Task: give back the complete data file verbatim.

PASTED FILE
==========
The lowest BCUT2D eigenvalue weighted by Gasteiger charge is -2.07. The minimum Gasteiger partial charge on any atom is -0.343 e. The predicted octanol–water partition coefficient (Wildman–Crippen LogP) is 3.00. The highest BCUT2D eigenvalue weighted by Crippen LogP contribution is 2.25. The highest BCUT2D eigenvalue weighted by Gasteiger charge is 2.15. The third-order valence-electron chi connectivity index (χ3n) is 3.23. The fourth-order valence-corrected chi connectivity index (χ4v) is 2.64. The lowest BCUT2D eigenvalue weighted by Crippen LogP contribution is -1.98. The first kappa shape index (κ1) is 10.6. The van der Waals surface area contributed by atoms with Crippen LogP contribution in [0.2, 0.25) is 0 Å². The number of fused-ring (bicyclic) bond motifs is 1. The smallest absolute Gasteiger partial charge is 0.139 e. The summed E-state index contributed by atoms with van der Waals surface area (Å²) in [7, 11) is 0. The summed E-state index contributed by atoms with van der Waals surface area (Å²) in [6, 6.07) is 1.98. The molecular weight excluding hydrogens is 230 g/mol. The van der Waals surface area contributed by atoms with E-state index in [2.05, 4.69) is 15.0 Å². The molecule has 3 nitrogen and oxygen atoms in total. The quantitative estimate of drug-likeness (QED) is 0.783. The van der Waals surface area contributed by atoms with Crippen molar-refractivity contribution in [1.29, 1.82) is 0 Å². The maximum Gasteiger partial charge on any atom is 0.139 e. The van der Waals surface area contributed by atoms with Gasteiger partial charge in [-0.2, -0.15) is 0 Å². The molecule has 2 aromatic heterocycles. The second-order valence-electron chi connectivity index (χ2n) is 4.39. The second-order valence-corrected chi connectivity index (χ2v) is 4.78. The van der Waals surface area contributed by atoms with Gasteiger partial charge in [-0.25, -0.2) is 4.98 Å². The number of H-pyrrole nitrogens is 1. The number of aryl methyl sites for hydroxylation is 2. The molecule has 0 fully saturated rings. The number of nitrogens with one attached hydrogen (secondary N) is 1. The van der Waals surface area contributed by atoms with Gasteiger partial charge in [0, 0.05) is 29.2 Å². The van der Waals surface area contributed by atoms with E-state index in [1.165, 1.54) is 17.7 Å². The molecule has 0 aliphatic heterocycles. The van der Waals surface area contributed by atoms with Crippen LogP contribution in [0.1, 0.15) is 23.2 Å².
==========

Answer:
The lowest BCUT2D eigenvalue weighted by Gasteiger charge is -2.07. The minimum Gasteiger partial charge on any atom is -0.343 e. The predicted octanol–water partition coefficient (Wildman–Crippen LogP) is 3.00. The highest BCUT2D eigenvalue weighted by Crippen LogP contribution is 2.25. The highest BCUT2D eigenvalue weighted by Gasteiger charge is 2.15. The third-order valence-electron chi connectivity index (χ3n) is 3.23. The fourth-order valence-corrected chi connectivity index (χ4v) is 2.64. The lowest BCUT2D eigenvalue weighted by Crippen LogP contribution is -1.98. The first kappa shape index (κ1) is 10.6. The van der Waals surface area contributed by atoms with Crippen LogP contribution in [0.2, 0.25) is 0 Å². The number of fused-ring (bicyclic) bond motifs is 1. The smallest absolute Gasteiger partial charge is 0.139 e. The summed E-state index contributed by atoms with van der Waals surface area (Å²) in [7, 11) is 0. The summed E-state index contributed by atoms with van der Waals surface area (Å²) in [6, 6.07) is 1.98. The molecular weight excluding hydrogens is 230 g/mol. The van der Waals surface area contributed by atoms with E-state index in [2.05, 4.69) is 15.0 Å². The molecule has 3 nitrogen and oxygen atoms in total. The quantitative estimate of drug-likeness (QED) is 0.783. The van der Waals surface area contributed by atoms with Crippen molar-refractivity contribution in [1.29, 1.82) is 0 Å². The maximum Gasteiger partial charge on any atom is 0.139 e. The van der Waals surface area contributed by atoms with Gasteiger partial charge in [-0.2, -0.15) is 0 Å². The molecule has 2 aromatic heterocycles. The second-order valence-electron chi connectivity index (χ2n) is 4.39. The second-order valence-corrected chi connectivity index (χ2v) is 4.78. The van der Waals surface area contributed by atoms with Gasteiger partial charge in [-0.25, -0.2) is 4.98 Å². The number of H-pyrrole nitrogens is 1. The number of aryl methyl sites for hydroxylation is 2. The molecule has 0 fully saturated rings. The number of nitrogens with one attached hydrogen (secondary N) is 1. The van der Waals surface area contributed by atoms with Gasteiger partial charge in [0, 0.05) is 29.2 Å². The van der Waals surface area contributed by atoms with E-state index in [1.165, 1.54) is 17.7 Å². The molecule has 0 aliphatic heterocycles. The van der Waals surface area contributed by atoms with Crippen LogP contribution in [0.1, 0.15) is 23.2 Å².